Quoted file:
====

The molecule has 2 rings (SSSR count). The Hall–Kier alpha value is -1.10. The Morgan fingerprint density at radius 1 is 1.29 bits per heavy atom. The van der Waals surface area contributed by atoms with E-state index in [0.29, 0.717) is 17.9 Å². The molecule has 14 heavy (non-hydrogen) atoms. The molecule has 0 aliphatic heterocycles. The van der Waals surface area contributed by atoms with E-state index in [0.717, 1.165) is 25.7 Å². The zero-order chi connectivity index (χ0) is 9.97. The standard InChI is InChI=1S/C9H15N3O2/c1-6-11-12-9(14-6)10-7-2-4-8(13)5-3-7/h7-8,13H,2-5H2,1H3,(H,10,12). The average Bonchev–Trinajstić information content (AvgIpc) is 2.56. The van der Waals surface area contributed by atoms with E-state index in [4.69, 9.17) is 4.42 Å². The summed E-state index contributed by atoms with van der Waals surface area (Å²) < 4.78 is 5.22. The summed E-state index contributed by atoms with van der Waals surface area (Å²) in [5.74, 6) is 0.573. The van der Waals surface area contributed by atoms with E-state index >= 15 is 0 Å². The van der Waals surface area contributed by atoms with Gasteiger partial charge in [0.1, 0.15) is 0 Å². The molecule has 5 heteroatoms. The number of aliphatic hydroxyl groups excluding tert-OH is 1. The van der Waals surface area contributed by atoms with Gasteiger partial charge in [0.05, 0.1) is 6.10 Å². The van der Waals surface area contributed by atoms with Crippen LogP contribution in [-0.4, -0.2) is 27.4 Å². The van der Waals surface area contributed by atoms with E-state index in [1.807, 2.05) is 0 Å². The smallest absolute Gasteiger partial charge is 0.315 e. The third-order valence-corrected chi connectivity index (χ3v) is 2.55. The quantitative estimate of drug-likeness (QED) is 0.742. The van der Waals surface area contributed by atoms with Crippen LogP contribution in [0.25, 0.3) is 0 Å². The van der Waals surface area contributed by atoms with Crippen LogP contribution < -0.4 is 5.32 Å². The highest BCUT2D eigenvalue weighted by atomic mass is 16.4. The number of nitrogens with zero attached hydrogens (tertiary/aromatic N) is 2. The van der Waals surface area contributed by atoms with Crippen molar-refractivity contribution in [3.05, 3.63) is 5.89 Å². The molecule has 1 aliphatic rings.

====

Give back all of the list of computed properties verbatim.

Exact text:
The molecule has 2 rings (SSSR count). The Hall–Kier alpha value is -1.10. The Morgan fingerprint density at radius 1 is 1.29 bits per heavy atom. The van der Waals surface area contributed by atoms with E-state index in [0.29, 0.717) is 17.9 Å². The molecule has 14 heavy (non-hydrogen) atoms. The molecule has 0 aliphatic heterocycles. The van der Waals surface area contributed by atoms with E-state index in [0.717, 1.165) is 25.7 Å². The zero-order chi connectivity index (χ0) is 9.97. The standard InChI is InChI=1S/C9H15N3O2/c1-6-11-12-9(14-6)10-7-2-4-8(13)5-3-7/h7-8,13H,2-5H2,1H3,(H,10,12). The average Bonchev–Trinajstić information content (AvgIpc) is 2.56. The van der Waals surface area contributed by atoms with E-state index in [4.69, 9.17) is 4.42 Å². The summed E-state index contributed by atoms with van der Waals surface area (Å²) < 4.78 is 5.22. The summed E-state index contributed by atoms with van der Waals surface area (Å²) in [5.74, 6) is 0.573. The van der Waals surface area contributed by atoms with E-state index >= 15 is 0 Å². The van der Waals surface area contributed by atoms with Gasteiger partial charge in [0.1, 0.15) is 0 Å². The molecule has 5 heteroatoms. The number of aliphatic hydroxyl groups excluding tert-OH is 1. The van der Waals surface area contributed by atoms with Gasteiger partial charge in [0.05, 0.1) is 6.10 Å². The van der Waals surface area contributed by atoms with Crippen LogP contribution in [-0.4, -0.2) is 27.4 Å². The van der Waals surface area contributed by atoms with E-state index in [1.807, 2.05) is 0 Å². The smallest absolute Gasteiger partial charge is 0.315 e. The third-order valence-corrected chi connectivity index (χ3v) is 2.55. The quantitative estimate of drug-likeness (QED) is 0.742. The van der Waals surface area contributed by atoms with Crippen LogP contribution in [0.25, 0.3) is 0 Å². The van der Waals surface area contributed by atoms with Crippen LogP contribution < -0.4 is 5.32 Å². The highest BCUT2D eigenvalue weighted by atomic mass is 16.4. The number of nitrogens with zero attached hydrogens (tertiary/aromatic N) is 2. The van der Waals surface area contributed by atoms with Crippen molar-refractivity contribution in [3.05, 3.63) is 5.89 Å². The molecule has 1 aliphatic rings.